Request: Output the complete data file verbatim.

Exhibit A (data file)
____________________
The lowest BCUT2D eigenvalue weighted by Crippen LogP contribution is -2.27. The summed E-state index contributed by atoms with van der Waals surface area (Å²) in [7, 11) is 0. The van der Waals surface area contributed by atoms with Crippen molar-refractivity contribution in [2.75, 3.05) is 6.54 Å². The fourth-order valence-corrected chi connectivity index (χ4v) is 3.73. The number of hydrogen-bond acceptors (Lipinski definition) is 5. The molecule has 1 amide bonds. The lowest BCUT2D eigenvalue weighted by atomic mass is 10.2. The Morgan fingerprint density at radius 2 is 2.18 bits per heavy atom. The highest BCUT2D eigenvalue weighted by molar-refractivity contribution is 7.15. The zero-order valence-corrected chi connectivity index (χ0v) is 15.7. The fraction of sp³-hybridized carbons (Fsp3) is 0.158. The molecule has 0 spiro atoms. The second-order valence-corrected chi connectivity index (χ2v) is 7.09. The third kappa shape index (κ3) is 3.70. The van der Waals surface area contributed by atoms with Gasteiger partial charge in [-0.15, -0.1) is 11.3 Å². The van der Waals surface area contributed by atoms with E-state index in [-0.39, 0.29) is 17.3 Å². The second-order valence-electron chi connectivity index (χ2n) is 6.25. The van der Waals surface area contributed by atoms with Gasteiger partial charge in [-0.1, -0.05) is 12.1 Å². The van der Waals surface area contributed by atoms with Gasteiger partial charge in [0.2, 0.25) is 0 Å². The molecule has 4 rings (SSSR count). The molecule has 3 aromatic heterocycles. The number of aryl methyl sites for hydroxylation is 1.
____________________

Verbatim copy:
The lowest BCUT2D eigenvalue weighted by Crippen LogP contribution is -2.27. The summed E-state index contributed by atoms with van der Waals surface area (Å²) in [7, 11) is 0. The van der Waals surface area contributed by atoms with Crippen molar-refractivity contribution in [2.75, 3.05) is 6.54 Å². The fourth-order valence-corrected chi connectivity index (χ4v) is 3.73. The number of hydrogen-bond acceptors (Lipinski definition) is 5. The molecule has 1 amide bonds. The lowest BCUT2D eigenvalue weighted by atomic mass is 10.2. The Morgan fingerprint density at radius 2 is 2.18 bits per heavy atom. The highest BCUT2D eigenvalue weighted by molar-refractivity contribution is 7.15. The zero-order valence-corrected chi connectivity index (χ0v) is 15.7. The fraction of sp³-hybridized carbons (Fsp3) is 0.158. The molecule has 0 spiro atoms. The second-order valence-corrected chi connectivity index (χ2v) is 7.09. The third kappa shape index (κ3) is 3.70. The van der Waals surface area contributed by atoms with Gasteiger partial charge in [-0.15, -0.1) is 11.3 Å². The van der Waals surface area contributed by atoms with E-state index in [-0.39, 0.29) is 17.3 Å². The second-order valence-electron chi connectivity index (χ2n) is 6.25. The van der Waals surface area contributed by atoms with Gasteiger partial charge in [-0.1, -0.05) is 12.1 Å². The van der Waals surface area contributed by atoms with Gasteiger partial charge in [0.2, 0.25) is 0 Å². The molecule has 4 rings (SSSR count). The molecule has 3 aromatic heterocycles. The number of aryl methyl sites for hydroxylation is 1.